The answer to your company’s struggles may be closer than you think

I have found that many of the most effective diversity and inclusion strategies for recruiting, retaining and advancing talent reside inside an organization. Last month, I was hired to guide and advise an executive team on strategies to create more diversity at various levels of the organization, with a focus on women. Even with incentives and a focus to hire and advance more women, they struggled to find the talent inside or outside their organization. 

Sure, there are tons of studies, white papers and lists for leaders to increase diversity, but they are often difficult to apply or implement without understanding the organization’s culture. When this problem arises, I often suggest starting with 20-minute discussions with specific groups of people within the organization.  

In this particular situation, after 10 interviews and 25 pages of notes, a list of action-based activities emerged that could be prioritized and assigned to various departments to increase their momentum around gender diversity.

Some of the more notable insights gained were that employees appreciated being asked their opinion and offered notable advice. The research effort also found that career paths were often unknown and open positions were not uniformly distributed in the organization. Finally, it was learned that most men were unsure how to recruit or sponsor women within the organization effectively.

After being reassured that their insight would be rolled up into a summary with no callouts, people were willing to freely share their perspective and guidance. A cross-section of employees provided a number of recommendations. Here are a few that were scrubbed from the summative report and ultimately grouped into three main categories: retention, advancement and recruitment.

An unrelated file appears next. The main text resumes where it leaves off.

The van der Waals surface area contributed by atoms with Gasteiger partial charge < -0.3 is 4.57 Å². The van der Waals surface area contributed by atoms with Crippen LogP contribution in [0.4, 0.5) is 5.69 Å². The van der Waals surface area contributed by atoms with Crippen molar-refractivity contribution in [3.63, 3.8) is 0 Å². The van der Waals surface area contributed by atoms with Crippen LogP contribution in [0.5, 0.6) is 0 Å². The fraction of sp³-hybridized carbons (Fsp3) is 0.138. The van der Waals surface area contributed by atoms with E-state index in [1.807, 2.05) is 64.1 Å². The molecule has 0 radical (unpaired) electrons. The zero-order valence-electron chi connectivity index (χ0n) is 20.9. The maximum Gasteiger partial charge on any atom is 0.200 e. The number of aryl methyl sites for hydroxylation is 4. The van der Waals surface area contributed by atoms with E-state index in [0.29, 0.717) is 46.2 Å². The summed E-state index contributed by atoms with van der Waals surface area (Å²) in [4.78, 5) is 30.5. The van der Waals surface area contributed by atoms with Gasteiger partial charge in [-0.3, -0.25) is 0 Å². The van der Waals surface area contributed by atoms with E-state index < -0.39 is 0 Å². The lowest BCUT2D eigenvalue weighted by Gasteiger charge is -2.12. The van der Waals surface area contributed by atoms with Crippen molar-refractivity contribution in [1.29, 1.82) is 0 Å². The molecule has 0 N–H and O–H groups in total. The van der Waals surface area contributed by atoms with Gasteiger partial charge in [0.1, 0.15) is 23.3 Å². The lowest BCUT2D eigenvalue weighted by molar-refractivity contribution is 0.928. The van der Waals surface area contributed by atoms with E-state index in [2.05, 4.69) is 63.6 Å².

• Isolation — Many women worked as individual contributors or on the factory floor. They were not part of a larger employee initiative and often did not feel part of a team. Many were interested in exploring other departments and roles. Suggestion : Quarterly meetups to create more community and rotation programs.
  • Education — Many shared their concerns with their hiring skills. There was no formal training to hire or support diverse talent. Suggestion : Host trainings or discussions on how to engage and support diverse talent.
  • Uniforms — The uniforms were originally selected for men. Although unisex, women think the uniforms look sloppy and are too lightweight. Suggestion :  Look into updated uniforms with some flexibility and comfort.
  • Job Descriptions — The template provided was long and mechanical, with little ability to highlight transferable skills or the positive impact of the products. Suggestion : Update the format and take into account all the research on writing a gender-friendly description.

Through my work, I find many best practices that would be of great value to an organization are buried or all but forgotten. Sometimes it’s just about extracting the data in a new way that allows organizations to discover these untapped secrets and gain their desired impact.

JJ DiGeronimo is president at Tech Savvy Women